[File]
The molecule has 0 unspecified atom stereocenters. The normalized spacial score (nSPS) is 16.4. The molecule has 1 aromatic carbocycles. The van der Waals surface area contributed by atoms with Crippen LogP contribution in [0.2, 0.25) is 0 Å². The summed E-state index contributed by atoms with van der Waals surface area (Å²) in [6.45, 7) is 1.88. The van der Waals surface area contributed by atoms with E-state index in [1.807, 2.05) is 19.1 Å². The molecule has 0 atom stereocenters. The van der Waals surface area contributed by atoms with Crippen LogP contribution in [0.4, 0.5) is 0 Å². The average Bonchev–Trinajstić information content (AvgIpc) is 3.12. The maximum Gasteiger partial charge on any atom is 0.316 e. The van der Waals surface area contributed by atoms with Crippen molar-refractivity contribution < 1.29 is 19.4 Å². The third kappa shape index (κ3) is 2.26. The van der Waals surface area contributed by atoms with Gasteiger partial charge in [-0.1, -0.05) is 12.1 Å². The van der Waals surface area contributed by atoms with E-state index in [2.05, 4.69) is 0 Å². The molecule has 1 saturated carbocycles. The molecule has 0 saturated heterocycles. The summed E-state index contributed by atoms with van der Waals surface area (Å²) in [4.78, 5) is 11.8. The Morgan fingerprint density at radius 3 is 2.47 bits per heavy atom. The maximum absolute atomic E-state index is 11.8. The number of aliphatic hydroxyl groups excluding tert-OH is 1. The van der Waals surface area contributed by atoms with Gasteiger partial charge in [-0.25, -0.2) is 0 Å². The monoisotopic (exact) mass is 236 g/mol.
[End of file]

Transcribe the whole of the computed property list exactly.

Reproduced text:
The molecule has 0 unspecified atom stereocenters. The normalized spacial score (nSPS) is 16.4. The molecule has 1 aromatic carbocycles. The van der Waals surface area contributed by atoms with Crippen LogP contribution in [0.2, 0.25) is 0 Å². The summed E-state index contributed by atoms with van der Waals surface area (Å²) in [6.45, 7) is 1.88. The van der Waals surface area contributed by atoms with E-state index in [1.807, 2.05) is 19.1 Å². The molecule has 0 atom stereocenters. The van der Waals surface area contributed by atoms with Crippen LogP contribution in [0.4, 0.5) is 0 Å². The average Bonchev–Trinajstić information content (AvgIpc) is 3.12. The maximum Gasteiger partial charge on any atom is 0.316 e. The van der Waals surface area contributed by atoms with Crippen molar-refractivity contribution < 1.29 is 19.4 Å². The third kappa shape index (κ3) is 2.26. The van der Waals surface area contributed by atoms with Gasteiger partial charge in [-0.1, -0.05) is 12.1 Å². The van der Waals surface area contributed by atoms with E-state index in [2.05, 4.69) is 0 Å². The molecule has 1 saturated carbocycles. The molecule has 0 saturated heterocycles. The summed E-state index contributed by atoms with van der Waals surface area (Å²) in [4.78, 5) is 11.8. The Morgan fingerprint density at radius 3 is 2.47 bits per heavy atom. The maximum absolute atomic E-state index is 11.8. The number of aliphatic hydroxyl groups excluding tert-OH is 1. The van der Waals surface area contributed by atoms with Gasteiger partial charge in [-0.25, -0.2) is 0 Å². The monoisotopic (exact) mass is 236 g/mol.